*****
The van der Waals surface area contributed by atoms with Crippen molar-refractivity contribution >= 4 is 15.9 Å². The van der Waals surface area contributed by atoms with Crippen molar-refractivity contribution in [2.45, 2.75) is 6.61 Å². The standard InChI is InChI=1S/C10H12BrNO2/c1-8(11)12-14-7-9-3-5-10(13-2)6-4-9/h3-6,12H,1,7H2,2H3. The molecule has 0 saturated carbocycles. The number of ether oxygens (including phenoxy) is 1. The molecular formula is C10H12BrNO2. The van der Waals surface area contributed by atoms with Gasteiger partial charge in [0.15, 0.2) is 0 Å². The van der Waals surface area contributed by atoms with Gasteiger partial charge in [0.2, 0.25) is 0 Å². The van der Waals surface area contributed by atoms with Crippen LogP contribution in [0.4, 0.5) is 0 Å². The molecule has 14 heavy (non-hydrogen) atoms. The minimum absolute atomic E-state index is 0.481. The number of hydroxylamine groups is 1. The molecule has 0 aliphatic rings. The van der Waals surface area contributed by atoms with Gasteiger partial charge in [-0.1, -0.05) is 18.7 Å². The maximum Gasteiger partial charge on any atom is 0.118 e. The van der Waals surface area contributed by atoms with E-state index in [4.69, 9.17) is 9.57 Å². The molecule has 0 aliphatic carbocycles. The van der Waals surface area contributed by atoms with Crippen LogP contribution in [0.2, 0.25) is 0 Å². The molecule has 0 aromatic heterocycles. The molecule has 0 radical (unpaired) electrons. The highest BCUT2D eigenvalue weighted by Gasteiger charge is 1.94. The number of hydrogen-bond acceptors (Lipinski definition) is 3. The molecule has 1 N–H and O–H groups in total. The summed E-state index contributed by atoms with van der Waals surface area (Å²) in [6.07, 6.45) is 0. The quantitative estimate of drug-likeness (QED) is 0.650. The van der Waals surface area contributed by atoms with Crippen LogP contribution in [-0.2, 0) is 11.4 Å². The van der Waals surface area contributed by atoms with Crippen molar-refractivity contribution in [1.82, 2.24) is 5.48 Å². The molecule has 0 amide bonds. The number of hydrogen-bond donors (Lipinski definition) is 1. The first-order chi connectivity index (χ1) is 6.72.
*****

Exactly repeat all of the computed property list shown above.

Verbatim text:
The van der Waals surface area contributed by atoms with Crippen molar-refractivity contribution >= 4 is 15.9 Å². The van der Waals surface area contributed by atoms with Crippen molar-refractivity contribution in [2.45, 2.75) is 6.61 Å². The standard InChI is InChI=1S/C10H12BrNO2/c1-8(11)12-14-7-9-3-5-10(13-2)6-4-9/h3-6,12H,1,7H2,2H3. The molecule has 0 saturated carbocycles. The number of ether oxygens (including phenoxy) is 1. The molecular formula is C10H12BrNO2. The van der Waals surface area contributed by atoms with Gasteiger partial charge in [0.15, 0.2) is 0 Å². The van der Waals surface area contributed by atoms with Gasteiger partial charge in [0.2, 0.25) is 0 Å². The van der Waals surface area contributed by atoms with Crippen LogP contribution in [0.4, 0.5) is 0 Å². The molecule has 14 heavy (non-hydrogen) atoms. The minimum absolute atomic E-state index is 0.481. The number of hydroxylamine groups is 1. The molecule has 0 aliphatic rings. The van der Waals surface area contributed by atoms with Gasteiger partial charge in [-0.1, -0.05) is 18.7 Å². The maximum Gasteiger partial charge on any atom is 0.118 e. The van der Waals surface area contributed by atoms with E-state index in [4.69, 9.17) is 9.57 Å². The molecule has 0 aliphatic carbocycles. The van der Waals surface area contributed by atoms with Crippen LogP contribution in [0.2, 0.25) is 0 Å². The molecule has 0 aromatic heterocycles. The molecule has 0 radical (unpaired) electrons. The highest BCUT2D eigenvalue weighted by Gasteiger charge is 1.94. The number of hydrogen-bond acceptors (Lipinski definition) is 3. The molecule has 1 N–H and O–H groups in total. The summed E-state index contributed by atoms with van der Waals surface area (Å²) in [6.07, 6.45) is 0. The quantitative estimate of drug-likeness (QED) is 0.650. The van der Waals surface area contributed by atoms with Crippen LogP contribution in [-0.2, 0) is 11.4 Å². The van der Waals surface area contributed by atoms with Crippen molar-refractivity contribution in [1.82, 2.24) is 5.48 Å². The molecule has 0 amide bonds. The number of hydrogen-bond donors (Lipinski definition) is 1. The first-order chi connectivity index (χ1) is 6.72.